In class I mentioned without proof that there is a finite set of squares with which we can tile the plane, but not periodically. Hao Wang was the first to study the question of whether there are such tilings. He conjectured that the answer was not. In 1966, his student Robert Berger disproved the conjecture. He explained how tiles could be used to code the workings of a formalized computer (a Turing machine), in a way that one could solve recursively the Halting Problem if it were the case that any set that tiles can do so periodically. Since it is a well-known result from computability theory that the halting problem cannot be solved recursively, it follows that Wang’s conjecture is false.

Examining the tiling given by Berger, one finds that he requires 20426 tiles to do his coding. The number has been substantially reduced since. I believe the currently known smallest set of tiles that can only cover the plane aperiodically has size 13. It was exhibited by Karel Culik II in his paper An aperiodic set of 13 Wang tiles, Discrete Mathematics 160 (1996), 245-251. The Wikipedia entry on Wang tiles displays his example. Once again, the proof of aperiodicity uses the halting problem.

(I would be curious to know of improved bounds.)

Advertisements

Like this:

LikeLoading...

Related

This entry was posted on Friday, October 16th, 2009 at 1:02 pm and is filed under 502: Logic and set theory. You can follow any responses to this entry through the RSS 2.0 feed.
You can leave a response, or trackback from your own site.

The first example that came to mind was MR0270881 (42 #5764) van der Waerden, B. L. How the proof of Baudet's conjecture was found. 1971 Studies in Pure Mathematics (Presented to Richard Rado) pp. 251–260 Academic Press, London. There, van der Waerden describes some of the history as well as his proof of his well-known theorem. Another example: MR224589 […]

The key reference for this is MR0799042 (87d:03141). Henle, J. M.; Mathias, A. R. D.; Woodin, W. Hugh. A barren extension. In Methods in mathematical logic (Caracas, 1983), C. A. Di Prisco, editor, 195–207, Lecture Notes in Math., 1130, Springer, Berlin, 1985. There, Henle, Mathias, and Woodin start with $L(\mathbb R)$ under the assumption of determinacy (an […]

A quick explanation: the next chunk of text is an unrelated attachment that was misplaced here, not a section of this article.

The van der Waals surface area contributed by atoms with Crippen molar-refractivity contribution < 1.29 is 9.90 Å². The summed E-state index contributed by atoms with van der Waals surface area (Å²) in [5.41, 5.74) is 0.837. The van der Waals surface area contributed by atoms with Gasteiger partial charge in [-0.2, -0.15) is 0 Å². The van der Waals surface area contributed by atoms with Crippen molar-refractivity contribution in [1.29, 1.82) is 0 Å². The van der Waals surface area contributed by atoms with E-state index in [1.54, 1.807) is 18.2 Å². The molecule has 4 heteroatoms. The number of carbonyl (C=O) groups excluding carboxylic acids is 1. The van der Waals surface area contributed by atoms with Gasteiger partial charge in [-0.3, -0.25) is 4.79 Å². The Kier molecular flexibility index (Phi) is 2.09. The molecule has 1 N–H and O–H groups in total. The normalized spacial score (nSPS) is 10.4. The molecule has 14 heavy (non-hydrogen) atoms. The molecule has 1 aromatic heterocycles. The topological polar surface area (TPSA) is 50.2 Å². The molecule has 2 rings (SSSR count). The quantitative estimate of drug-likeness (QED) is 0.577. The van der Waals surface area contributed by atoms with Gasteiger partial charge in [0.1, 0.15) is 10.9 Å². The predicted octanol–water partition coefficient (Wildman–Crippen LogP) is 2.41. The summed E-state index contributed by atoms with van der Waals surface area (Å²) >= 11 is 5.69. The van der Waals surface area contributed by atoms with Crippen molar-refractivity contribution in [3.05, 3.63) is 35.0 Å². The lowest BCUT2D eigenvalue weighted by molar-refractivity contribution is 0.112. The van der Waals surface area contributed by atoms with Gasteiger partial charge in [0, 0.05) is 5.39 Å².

This is consistent, at least under a rather tame large cardinal assumption. (One can also produce examples by manipulating Dedekind finite sets, but Asaf's answer addresses this. The answer here works even in the context of $\mathsf{DC}$.) For instance, see MR3612001. Conley, Clinton T.; Miller, Benjamin D. Measure reducibility of countable Borel equiva […]

The only reference I know for precisely these matters is the handbook chapter MR2768702. Koellner, Peter; Woodin, W. Hugh. Large cardinals from determinacy. In Handbook of set theory. Vols. 1, 2, 3, 1951–2119, Springer, Dordrecht, 2010. (Particularly, section 7.) For closely related topics, see also the work of Yong Cheng (and of Cheng and Schindler) on Harr […]

Check first that $\liminf |a_n|=0$ if and only if some subsequence of the $a_n$ converges to $0$. Assuming that $\liminf|a_n|=0$, use the equivalence above to show that, indeed, there is a subsequence $(a_{n_k})_{k\ge0}$ that, not only converges to 0, but does it very quickly, say $|a_{n_k}|

Forcing with sufficiently homogeneous forcing that adds reals is enough to obtain the negation of $(*)$. The point is that if a formula $\phi$ defines a parameter-free well-ordering of $\mathbb R$, then for any ordinal $\alpha$, the statement "$x$ is the $\alpha$-th real in the well-ordering defined by $\phi$" uniquely characterizes $x$ in terms of […]

This is an excellent question! Note first that, just from cardinal arithmetic considerations, whether we obtain all sets is independent (and therefore so is whether we obtain all Lebesgue measurable sets). The right context to study this question is descriptive set theory, and indeed the problem was considered early on. For example, Sierpiński proved in Sur […]

Surprisingly, the answer is no due to serious set-theoretic restrictions. If $X$ is an infinite set such that there is a ($\sigma$-additive) measure on $\mathcal P(X)$ that only takes the values 0 and 1, assigns 1 to $X$ and 0 to singletons, then the cardinality $\kappa=|X|$ of $X$ is much much larger than $\mathfrak c=|\mathbb R|$, the cardinality of the se […]

No, you cannot show this. For instance, it is consistent to have infinite Dedekind-finite sets whose power set is still Dedekind-finite. Now, if there is a surjection from $A$ to $\omega$, then there is an injection from $\omega$ (indeed, from $\mathcal P(\omega)$) to $\mathcal P(A)$, so $\mathcal P(A)$ is Dedekind-infinite. Thus, if $\mathcal P(X)$ is infin […]